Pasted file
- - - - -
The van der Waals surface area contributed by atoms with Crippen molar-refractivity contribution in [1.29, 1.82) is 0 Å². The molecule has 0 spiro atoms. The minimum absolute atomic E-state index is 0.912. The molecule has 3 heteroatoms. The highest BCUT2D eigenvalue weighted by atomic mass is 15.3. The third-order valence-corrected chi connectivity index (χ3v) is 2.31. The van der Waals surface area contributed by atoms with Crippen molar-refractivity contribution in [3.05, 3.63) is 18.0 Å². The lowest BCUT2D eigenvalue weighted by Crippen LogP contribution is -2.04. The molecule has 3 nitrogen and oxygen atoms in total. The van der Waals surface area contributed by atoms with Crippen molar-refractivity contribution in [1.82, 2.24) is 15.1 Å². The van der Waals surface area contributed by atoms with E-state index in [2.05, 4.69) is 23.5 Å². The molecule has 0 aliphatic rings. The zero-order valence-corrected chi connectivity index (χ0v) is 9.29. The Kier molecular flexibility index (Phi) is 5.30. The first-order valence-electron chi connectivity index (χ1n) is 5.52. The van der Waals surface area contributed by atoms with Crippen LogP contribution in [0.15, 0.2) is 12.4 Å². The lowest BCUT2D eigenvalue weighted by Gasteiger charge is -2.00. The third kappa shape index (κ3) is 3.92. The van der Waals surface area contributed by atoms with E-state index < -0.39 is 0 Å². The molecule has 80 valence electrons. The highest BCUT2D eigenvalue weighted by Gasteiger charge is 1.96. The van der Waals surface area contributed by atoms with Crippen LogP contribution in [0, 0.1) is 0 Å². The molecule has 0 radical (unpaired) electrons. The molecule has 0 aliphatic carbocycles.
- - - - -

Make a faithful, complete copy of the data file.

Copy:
The van der Waals surface area contributed by atoms with Crippen molar-refractivity contribution in [1.29, 1.82) is 0 Å². The molecule has 0 spiro atoms. The minimum absolute atomic E-state index is 0.912. The molecule has 3 heteroatoms. The highest BCUT2D eigenvalue weighted by atomic mass is 15.3. The third-order valence-corrected chi connectivity index (χ3v) is 2.31. The van der Waals surface area contributed by atoms with Crippen molar-refractivity contribution in [3.05, 3.63) is 18.0 Å². The lowest BCUT2D eigenvalue weighted by Crippen LogP contribution is -2.04. The molecule has 3 nitrogen and oxygen atoms in total. The van der Waals surface area contributed by atoms with Crippen molar-refractivity contribution in [1.82, 2.24) is 15.1 Å². The van der Waals surface area contributed by atoms with E-state index in [2.05, 4.69) is 23.5 Å². The molecule has 0 aliphatic rings. The zero-order valence-corrected chi connectivity index (χ0v) is 9.29. The Kier molecular flexibility index (Phi) is 5.30. The first-order valence-electron chi connectivity index (χ1n) is 5.52. The van der Waals surface area contributed by atoms with Crippen LogP contribution in [0.15, 0.2) is 12.4 Å². The lowest BCUT2D eigenvalue weighted by Gasteiger charge is -2.00. The third kappa shape index (κ3) is 3.92. The van der Waals surface area contributed by atoms with E-state index < -0.39 is 0 Å². The molecule has 80 valence electrons. The highest BCUT2D eigenvalue weighted by Gasteiger charge is 1.96. The van der Waals surface area contributed by atoms with Crippen LogP contribution in [0, 0.1) is 0 Å². The molecule has 0 radical (unpaired) electrons. The molecule has 0 aliphatic carbocycles.